Car industry has earmarked billions for EV projects—much of it directed to the South
The U.S. auto industry is entering one of its biggest factory-building booms in years, a surge of spending largely driven by the shift to electric vehicles and new federal subsidies aimed at boosting U.S. battery manufacturing.
Through November, about $33 billion in new auto-factory investment has been pledged in the U.S., including money for the construction of new assembly plants and battery-making facilities, according to the Center for Automotive Research, a nonprofit organization based in Michigan.
The 11-month total adds to the $37 billion in new auto-factory spending committed in 2021, when a number of new projects were revealed in states such as Tennessee, Kentucky and Michigan. The annual figure is up from $9 billion in 2017 and a more than eightfold increase from two decades ago, the center found.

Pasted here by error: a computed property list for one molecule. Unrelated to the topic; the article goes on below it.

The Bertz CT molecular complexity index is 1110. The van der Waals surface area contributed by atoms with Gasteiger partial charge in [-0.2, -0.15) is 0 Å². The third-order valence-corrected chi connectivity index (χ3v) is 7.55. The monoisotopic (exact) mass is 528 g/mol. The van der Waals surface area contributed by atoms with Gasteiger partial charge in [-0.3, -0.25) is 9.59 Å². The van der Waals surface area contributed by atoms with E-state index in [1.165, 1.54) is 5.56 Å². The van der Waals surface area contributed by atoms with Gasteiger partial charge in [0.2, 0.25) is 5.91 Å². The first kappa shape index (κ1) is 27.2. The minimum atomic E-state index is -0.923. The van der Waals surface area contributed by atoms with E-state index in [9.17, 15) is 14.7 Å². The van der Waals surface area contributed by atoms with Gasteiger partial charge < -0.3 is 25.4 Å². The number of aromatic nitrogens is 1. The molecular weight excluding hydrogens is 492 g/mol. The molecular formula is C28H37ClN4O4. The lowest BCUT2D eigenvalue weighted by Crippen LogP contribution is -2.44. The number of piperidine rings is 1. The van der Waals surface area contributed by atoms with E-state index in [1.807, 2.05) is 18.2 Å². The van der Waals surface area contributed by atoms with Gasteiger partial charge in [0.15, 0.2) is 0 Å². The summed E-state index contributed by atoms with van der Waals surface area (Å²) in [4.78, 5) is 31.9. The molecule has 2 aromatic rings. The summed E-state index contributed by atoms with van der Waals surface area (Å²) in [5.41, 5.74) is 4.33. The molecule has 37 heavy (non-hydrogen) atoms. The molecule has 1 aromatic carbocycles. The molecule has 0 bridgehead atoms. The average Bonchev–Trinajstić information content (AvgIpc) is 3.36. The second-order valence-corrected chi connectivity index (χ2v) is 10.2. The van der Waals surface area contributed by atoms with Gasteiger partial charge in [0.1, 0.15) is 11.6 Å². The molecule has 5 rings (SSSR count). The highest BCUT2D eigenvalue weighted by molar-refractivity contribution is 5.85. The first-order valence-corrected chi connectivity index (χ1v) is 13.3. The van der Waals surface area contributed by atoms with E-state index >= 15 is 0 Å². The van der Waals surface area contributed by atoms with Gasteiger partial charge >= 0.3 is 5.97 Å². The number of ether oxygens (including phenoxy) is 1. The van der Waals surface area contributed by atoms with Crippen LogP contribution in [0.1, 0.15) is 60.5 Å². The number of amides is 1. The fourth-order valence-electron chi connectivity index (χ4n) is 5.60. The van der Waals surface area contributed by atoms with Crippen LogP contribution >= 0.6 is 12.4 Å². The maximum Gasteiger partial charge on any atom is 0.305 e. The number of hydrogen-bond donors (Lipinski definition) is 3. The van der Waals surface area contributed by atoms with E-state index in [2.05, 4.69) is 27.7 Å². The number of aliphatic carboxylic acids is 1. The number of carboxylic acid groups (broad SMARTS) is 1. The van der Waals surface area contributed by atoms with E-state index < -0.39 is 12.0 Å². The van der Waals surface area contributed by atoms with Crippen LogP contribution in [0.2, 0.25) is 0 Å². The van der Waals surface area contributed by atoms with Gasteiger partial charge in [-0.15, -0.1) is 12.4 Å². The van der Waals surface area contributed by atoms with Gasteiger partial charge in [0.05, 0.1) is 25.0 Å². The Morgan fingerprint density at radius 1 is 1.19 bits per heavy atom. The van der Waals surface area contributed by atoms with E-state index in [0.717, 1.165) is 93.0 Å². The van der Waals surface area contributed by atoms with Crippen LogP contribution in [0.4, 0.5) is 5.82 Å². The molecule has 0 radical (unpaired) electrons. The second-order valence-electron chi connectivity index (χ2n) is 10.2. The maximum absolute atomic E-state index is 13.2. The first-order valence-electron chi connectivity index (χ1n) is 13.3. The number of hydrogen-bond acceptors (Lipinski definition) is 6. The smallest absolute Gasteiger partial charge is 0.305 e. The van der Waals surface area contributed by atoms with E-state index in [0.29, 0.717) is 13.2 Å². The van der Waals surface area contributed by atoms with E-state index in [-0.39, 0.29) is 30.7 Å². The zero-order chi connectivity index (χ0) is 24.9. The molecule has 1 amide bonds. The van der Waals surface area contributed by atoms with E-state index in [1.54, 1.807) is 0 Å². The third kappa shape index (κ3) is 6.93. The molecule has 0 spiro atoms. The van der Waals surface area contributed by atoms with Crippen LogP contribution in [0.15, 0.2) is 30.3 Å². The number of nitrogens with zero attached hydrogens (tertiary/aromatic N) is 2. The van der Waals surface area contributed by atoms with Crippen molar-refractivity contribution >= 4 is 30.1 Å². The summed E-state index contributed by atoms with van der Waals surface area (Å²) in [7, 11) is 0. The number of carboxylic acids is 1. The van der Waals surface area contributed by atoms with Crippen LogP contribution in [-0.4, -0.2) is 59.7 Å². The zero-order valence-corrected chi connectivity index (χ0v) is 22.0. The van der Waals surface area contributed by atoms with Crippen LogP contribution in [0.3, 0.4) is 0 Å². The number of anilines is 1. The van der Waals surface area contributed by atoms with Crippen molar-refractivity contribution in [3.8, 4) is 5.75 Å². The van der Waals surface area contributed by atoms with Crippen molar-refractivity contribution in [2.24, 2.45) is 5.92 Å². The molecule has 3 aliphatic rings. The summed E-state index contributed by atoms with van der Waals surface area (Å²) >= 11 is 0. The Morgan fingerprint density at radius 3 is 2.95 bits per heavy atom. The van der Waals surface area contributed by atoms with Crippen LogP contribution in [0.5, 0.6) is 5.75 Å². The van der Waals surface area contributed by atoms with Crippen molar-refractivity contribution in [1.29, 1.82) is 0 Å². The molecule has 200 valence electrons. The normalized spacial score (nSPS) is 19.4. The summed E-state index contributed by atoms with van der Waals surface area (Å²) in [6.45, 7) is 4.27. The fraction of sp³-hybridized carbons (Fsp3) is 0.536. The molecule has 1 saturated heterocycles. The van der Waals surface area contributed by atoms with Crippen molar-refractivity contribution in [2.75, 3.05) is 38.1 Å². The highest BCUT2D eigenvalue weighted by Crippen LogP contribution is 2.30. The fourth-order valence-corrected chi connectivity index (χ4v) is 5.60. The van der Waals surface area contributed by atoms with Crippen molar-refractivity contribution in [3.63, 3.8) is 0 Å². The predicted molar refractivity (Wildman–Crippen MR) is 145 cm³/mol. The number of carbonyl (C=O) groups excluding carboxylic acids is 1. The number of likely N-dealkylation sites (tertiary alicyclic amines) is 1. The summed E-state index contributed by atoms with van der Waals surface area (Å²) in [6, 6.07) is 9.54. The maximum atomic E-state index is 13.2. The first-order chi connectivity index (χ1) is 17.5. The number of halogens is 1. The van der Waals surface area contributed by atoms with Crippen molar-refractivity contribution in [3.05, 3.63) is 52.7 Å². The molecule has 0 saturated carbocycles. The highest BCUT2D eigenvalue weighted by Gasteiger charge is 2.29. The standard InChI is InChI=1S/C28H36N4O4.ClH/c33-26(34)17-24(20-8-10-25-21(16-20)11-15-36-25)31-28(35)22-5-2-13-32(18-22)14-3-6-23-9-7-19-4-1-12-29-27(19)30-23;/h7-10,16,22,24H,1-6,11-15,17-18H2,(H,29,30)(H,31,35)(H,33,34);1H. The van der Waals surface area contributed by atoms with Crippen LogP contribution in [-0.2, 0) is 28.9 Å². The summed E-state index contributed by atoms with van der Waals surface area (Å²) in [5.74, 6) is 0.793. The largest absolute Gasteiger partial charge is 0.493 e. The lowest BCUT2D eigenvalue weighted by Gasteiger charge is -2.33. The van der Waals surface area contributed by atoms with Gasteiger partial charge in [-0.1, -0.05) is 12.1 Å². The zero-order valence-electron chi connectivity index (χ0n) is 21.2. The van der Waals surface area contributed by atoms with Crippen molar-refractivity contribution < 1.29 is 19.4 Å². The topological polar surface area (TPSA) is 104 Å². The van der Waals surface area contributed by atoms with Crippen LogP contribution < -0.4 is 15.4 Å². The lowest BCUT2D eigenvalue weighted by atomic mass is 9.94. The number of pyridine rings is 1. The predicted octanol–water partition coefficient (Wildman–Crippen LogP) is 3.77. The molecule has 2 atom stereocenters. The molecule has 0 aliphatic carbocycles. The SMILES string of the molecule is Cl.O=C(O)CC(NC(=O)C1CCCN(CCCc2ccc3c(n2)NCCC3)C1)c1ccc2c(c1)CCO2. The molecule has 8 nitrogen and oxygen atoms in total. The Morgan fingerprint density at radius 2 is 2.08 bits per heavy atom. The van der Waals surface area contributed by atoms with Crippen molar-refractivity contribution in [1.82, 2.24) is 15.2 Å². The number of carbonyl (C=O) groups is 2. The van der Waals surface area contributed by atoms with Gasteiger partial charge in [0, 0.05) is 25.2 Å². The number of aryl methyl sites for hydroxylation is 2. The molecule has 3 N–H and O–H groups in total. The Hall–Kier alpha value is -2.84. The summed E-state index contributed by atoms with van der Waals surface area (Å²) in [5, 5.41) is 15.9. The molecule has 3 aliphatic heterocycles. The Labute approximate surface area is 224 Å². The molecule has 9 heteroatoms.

About two-thirds of the new auto investment revealed over the past two years is going to sites in the U.S. South, the data shows, tilting activity farther away from the Great Lakes region, the auto industry’s stronghold for a century. The race by auto makers to populate their lineups with electric vehicles is the biggest factor behind the factory-spending spree.
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